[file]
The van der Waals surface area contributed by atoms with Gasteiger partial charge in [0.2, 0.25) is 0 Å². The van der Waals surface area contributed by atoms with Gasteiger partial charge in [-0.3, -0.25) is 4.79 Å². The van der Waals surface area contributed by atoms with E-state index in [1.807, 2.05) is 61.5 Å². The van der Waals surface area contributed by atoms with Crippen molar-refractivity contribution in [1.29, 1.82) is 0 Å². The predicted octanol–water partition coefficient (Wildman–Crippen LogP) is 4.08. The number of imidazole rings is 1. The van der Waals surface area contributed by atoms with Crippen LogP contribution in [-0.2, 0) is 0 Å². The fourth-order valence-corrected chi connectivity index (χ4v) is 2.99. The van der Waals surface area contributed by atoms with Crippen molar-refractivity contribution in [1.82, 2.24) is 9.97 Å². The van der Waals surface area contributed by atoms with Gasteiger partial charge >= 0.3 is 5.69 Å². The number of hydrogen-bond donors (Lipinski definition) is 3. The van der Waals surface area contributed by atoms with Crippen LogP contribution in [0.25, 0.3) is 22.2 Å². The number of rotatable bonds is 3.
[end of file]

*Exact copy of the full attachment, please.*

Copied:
The van der Waals surface area contributed by atoms with Gasteiger partial charge in [0.2, 0.25) is 0 Å². The van der Waals surface area contributed by atoms with Gasteiger partial charge in [-0.3, -0.25) is 4.79 Å². The van der Waals surface area contributed by atoms with E-state index in [1.807, 2.05) is 61.5 Å². The van der Waals surface area contributed by atoms with Crippen molar-refractivity contribution in [1.29, 1.82) is 0 Å². The predicted octanol–water partition coefficient (Wildman–Crippen LogP) is 4.08. The number of imidazole rings is 1. The van der Waals surface area contributed by atoms with Crippen LogP contribution in [-0.2, 0) is 0 Å². The fourth-order valence-corrected chi connectivity index (χ4v) is 2.99. The van der Waals surface area contributed by atoms with Crippen molar-refractivity contribution in [1.82, 2.24) is 9.97 Å². The van der Waals surface area contributed by atoms with Gasteiger partial charge >= 0.3 is 5.69 Å². The number of hydrogen-bond donors (Lipinski definition) is 3. The van der Waals surface area contributed by atoms with Crippen LogP contribution in [0.25, 0.3) is 22.2 Å². The number of rotatable bonds is 3.